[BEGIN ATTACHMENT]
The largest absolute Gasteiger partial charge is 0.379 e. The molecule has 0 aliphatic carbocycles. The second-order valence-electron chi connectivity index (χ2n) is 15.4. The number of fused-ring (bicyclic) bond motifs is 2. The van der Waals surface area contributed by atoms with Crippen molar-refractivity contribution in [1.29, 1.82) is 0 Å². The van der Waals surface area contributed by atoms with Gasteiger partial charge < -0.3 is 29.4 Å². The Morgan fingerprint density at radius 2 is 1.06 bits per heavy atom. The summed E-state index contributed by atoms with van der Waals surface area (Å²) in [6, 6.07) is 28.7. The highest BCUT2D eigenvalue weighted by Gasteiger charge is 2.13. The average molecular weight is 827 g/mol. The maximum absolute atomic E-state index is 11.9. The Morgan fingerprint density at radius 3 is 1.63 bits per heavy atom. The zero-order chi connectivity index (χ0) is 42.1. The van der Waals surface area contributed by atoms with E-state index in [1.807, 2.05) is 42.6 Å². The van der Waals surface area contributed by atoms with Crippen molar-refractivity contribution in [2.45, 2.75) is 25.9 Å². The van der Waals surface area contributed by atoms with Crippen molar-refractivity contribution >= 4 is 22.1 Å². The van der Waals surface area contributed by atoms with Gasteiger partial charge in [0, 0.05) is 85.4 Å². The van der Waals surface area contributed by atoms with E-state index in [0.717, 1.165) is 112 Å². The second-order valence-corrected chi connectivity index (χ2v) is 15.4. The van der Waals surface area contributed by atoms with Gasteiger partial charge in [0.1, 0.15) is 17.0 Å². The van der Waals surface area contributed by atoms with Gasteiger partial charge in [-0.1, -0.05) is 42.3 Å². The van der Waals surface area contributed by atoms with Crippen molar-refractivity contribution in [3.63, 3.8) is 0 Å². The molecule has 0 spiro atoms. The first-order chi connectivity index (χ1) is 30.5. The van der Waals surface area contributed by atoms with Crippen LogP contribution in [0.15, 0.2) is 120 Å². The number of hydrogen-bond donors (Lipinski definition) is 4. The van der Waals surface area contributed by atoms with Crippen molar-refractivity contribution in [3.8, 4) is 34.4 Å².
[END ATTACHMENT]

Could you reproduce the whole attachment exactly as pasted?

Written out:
The largest absolute Gasteiger partial charge is 0.379 e. The molecule has 0 aliphatic carbocycles. The second-order valence-electron chi connectivity index (χ2n) is 15.4. The number of fused-ring (bicyclic) bond motifs is 2. The van der Waals surface area contributed by atoms with Crippen molar-refractivity contribution in [1.29, 1.82) is 0 Å². The van der Waals surface area contributed by atoms with Gasteiger partial charge < -0.3 is 29.4 Å². The Morgan fingerprint density at radius 2 is 1.06 bits per heavy atom. The summed E-state index contributed by atoms with van der Waals surface area (Å²) in [6, 6.07) is 28.7. The highest BCUT2D eigenvalue weighted by Gasteiger charge is 2.13. The average molecular weight is 827 g/mol. The maximum absolute atomic E-state index is 11.9. The Morgan fingerprint density at radius 3 is 1.63 bits per heavy atom. The zero-order chi connectivity index (χ0) is 42.1. The van der Waals surface area contributed by atoms with E-state index in [1.807, 2.05) is 42.6 Å². The van der Waals surface area contributed by atoms with Crippen molar-refractivity contribution in [2.45, 2.75) is 25.9 Å². The van der Waals surface area contributed by atoms with Crippen molar-refractivity contribution >= 4 is 22.1 Å². The van der Waals surface area contributed by atoms with Gasteiger partial charge in [0, 0.05) is 85.4 Å². The van der Waals surface area contributed by atoms with E-state index in [0.717, 1.165) is 112 Å². The second-order valence-corrected chi connectivity index (χ2v) is 15.4. The van der Waals surface area contributed by atoms with Gasteiger partial charge in [0.1, 0.15) is 17.0 Å². The van der Waals surface area contributed by atoms with Gasteiger partial charge in [-0.1, -0.05) is 42.3 Å². The van der Waals surface area contributed by atoms with Crippen molar-refractivity contribution in [3.63, 3.8) is 0 Å². The molecule has 0 spiro atoms. The first-order chi connectivity index (χ1) is 30.5. The van der Waals surface area contributed by atoms with Crippen LogP contribution in [0.15, 0.2) is 120 Å². The number of hydrogen-bond donors (Lipinski definition) is 4. The van der Waals surface area contributed by atoms with Crippen molar-refractivity contribution in [3.8, 4) is 34.4 Å².